I'd love to explain why I think each of these commandments are so important, but I think this entry is long enough, and who knows what you can come up with on your own.
That night we were working on kokyuu nage, which is a very important move in all Aikido styles I think, and very very difficult for me I know! Anyway, as you step behind your opponent and place your hand on their neck to pull them around, I was getting really close to the opponent and started naturally using the ox tongue I had learned before. Not that its wrong or necessarily bad, but it just wasn't the technique we were working on, and that's cool. I like them both and look forward to someday being able to do kokyuu nage with some grace and efficiency.
This does make me think more of the similarities between Bagua Zhang and Aikido. Both focus on the utilization of circles, flanking your opponent, and using soft power, but I'm beginning to see many differences. Actually one of the biggest differences I feel is that while practicing in the internal arts of Tai Chi Chuan, Bagua Zhang, and Hsing I, all the movements come from very small details of positioning and posture IN your body while I feel that in Aikido right now, more emphasis is put on the movement itself. Also, the internal arts seem to work their best in great proximity to one's opponent in order to execute throws. Of course, in Aikido the focus is often throws, but they seem all done at a bit of a greater distance from your opponent.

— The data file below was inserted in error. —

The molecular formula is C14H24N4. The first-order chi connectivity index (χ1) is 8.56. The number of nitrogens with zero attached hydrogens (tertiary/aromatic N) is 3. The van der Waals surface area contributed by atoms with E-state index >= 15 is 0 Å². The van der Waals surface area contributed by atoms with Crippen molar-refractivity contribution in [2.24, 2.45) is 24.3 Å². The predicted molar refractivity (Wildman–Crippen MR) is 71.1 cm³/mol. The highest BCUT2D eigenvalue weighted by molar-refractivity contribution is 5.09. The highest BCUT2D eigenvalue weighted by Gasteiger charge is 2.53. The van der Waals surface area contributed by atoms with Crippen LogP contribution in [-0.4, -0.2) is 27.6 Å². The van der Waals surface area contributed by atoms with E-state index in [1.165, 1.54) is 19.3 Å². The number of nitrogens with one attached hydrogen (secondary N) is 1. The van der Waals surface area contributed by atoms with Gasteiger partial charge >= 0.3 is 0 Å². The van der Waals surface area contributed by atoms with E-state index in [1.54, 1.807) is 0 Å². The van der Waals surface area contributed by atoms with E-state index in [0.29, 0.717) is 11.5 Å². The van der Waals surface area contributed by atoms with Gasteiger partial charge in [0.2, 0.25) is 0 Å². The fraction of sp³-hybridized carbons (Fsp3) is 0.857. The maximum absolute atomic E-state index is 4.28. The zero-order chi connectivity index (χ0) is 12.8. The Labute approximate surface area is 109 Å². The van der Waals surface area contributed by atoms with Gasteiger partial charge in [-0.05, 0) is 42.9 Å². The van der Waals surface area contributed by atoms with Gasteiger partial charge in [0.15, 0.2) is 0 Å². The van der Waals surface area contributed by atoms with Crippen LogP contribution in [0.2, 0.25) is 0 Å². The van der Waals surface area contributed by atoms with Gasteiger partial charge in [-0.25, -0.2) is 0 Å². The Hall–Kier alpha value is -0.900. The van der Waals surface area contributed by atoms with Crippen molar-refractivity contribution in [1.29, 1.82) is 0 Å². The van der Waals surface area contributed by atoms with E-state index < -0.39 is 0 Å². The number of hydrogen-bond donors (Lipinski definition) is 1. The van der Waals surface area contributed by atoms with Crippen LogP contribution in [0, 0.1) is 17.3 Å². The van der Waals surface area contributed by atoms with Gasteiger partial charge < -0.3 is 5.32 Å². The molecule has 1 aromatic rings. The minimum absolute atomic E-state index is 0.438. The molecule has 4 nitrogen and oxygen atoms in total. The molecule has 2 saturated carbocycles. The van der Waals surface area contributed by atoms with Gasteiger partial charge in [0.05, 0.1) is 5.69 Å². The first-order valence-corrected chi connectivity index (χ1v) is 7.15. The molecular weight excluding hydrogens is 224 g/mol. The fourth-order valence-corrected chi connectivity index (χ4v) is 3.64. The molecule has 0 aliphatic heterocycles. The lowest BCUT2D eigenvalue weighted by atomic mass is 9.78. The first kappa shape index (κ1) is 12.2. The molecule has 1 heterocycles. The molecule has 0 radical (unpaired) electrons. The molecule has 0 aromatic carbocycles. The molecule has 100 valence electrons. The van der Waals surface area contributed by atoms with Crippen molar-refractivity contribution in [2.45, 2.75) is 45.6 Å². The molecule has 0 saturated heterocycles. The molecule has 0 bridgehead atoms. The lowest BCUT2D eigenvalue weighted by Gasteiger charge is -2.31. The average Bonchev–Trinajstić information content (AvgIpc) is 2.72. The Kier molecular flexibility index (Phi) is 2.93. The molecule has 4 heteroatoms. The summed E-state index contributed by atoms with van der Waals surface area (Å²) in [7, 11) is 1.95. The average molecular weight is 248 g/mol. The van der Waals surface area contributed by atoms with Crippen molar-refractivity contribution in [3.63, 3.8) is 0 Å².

Also, my own training habits account for many biases. After spending most of the past couple years on internal aspects, I got used to dissecting techniques down to very small details with my training partners, and also allowing for a lot of creativity in figuring out what worked for each person. Now, its strange for me to be in a class where repititions have priority, and there is less explanation of each technique's minute details ... not that I would understand them! Ha, actually, Sensei does explain quite a bit, I just don't understand his Japanese yet.
I feel kokyuu nage and the ox tongue reveal great differences in the two arts of Bagua Zhang and Aikido.
Monday, February 22, 2010
Monday, February 15, 2010
Sunday, February 14, 2010
While amazed at the intricate snow structures, I was surprised to what was a large amount of soldiers at the event. After asking fellow gaijins, I gathered it was the national guard, putting their time and large funding to use by having them build the ice structures and strut around casually in their uniforms.
Who: crazy Japanese person and Gaijinexplorer. What: random one man band and interpretive dancer (not shown) spreading smiles and confused looks. When: About three pints deep. Why: I have no idea!
I've never been to a festival in Japan without fireworks, and this one didn't dissapoint.
Saturday, February 6, 2010